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May-Thurner Syndrome

May-Thurner syndrome is a rare vascular disorder in which an artery compresses a vein in your pelvis. This compression can cause symptoms in your left or right leg and foot and may lead to blood clots.

At the UPMC Division of Vascular Surgery, we take a team approach to diagnose and treat your condition.

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What Is May-Thurner Syndrome?

May-Thurner syndrome is a rare vascular condition that affects a vein in your pelvis.

It occurs when a nearby artery compresses the left iliac vein. This vein brings blood from your pelvis and legs back up to your heart.

The compression prevents blood from flowing properly, leading to narrowing and scarring.

In some cases, an artery can compress the right iliac vein, or both veins.

May-Thurner syndrome complications

Some people with May-Thurner syndrome have no symptoms, but over time, this condition can lead to:

  • Leg swelling.
  • Chronic venous insufficiency, in which blood pools in your veins. This causes swelling, pressure, skin changes, and venous ulcers or sores that don't heal.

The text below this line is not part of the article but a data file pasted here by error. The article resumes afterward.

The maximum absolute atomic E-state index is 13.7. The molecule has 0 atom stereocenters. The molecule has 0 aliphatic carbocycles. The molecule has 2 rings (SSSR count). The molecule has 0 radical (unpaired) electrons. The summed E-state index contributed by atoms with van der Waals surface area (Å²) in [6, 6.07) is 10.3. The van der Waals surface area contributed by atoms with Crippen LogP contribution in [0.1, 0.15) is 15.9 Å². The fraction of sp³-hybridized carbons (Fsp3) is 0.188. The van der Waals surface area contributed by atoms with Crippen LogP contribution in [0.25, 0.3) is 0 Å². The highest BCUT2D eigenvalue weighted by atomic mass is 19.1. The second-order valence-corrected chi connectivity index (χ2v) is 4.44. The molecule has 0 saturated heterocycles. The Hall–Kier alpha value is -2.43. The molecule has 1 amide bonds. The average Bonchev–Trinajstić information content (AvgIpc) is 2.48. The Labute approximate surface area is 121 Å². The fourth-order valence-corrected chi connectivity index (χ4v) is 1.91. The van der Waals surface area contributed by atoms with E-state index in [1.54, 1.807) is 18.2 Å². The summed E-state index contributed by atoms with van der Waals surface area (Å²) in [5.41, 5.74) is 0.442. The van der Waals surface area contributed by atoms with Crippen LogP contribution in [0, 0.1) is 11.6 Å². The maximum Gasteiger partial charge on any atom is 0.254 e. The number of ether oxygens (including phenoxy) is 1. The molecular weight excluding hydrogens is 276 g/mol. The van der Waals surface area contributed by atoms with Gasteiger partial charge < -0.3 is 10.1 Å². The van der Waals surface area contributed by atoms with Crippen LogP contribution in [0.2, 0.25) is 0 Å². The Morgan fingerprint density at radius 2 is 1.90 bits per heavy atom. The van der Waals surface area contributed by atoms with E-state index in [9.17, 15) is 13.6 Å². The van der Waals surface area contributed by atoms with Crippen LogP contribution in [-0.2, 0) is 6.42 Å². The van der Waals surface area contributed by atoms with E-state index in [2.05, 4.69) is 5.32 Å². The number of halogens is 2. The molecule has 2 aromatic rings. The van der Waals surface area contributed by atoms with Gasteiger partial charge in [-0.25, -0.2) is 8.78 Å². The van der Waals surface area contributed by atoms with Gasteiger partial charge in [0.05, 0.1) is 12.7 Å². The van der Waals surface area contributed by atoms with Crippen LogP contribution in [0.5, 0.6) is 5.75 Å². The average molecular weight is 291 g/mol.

• Deep vein thrombosis (DVT), a blood clot in a vein deep below your skin.
    If a blood clot breaks free and travels to your lungs, heart, or brain, it can lead to serious, even life-threatening issues like:

May-Thurner Syndrome Symptoms and Diagnosis

Symptoms of May-Thurner syndrome

Symptoms can include:

  • Swelling, heaviness, or fullness in your leg or foot.
  • Venous ulcers or sores that do not heal on your leg.
  • Varicose veins in your leg.

In some cases, May-Thurner syndrome has no symptoms and patients go undiagnosed until they develop deep vein thrombosis (DVT).

Symptoms of DVT can include:

  • Leg swelling.
  • Leg pain and tenderness.
  • Redness or other changes in skin color.
  • Skin that feels warm.

Diagnosing May-Thurner syndrome

To diagnose May-Thurner syndrome, your doctor will:

  • Perform a physical exam.
  • Ask about your medical history and symptoms.
  • Use an imaging test — like an ultrasound, MRI, or venogram — to confirm your diagnosis.

May-Thurner Syndrome Treatment

May-Thurner syndrome is treatable.

Your treatment will depend on your symptoms and risk factors.

Some treatments for May-Thurner syndrome can include:

  • Blood thinners, which can prevent blood clots.
  • Thrombolysis, a catheter-based procedure that delivers clot-busting medicine directly to the site of a blood clot.
  • Stenting, which uses a small tube of metal mesh to open your vein and restore proper blood flow.
  • Compression stockings.

In some cases, you may need surgery to either:

  • Bypass the narrowed part of your vein.
  • Or reposition the artery so it no longer compresses your vein.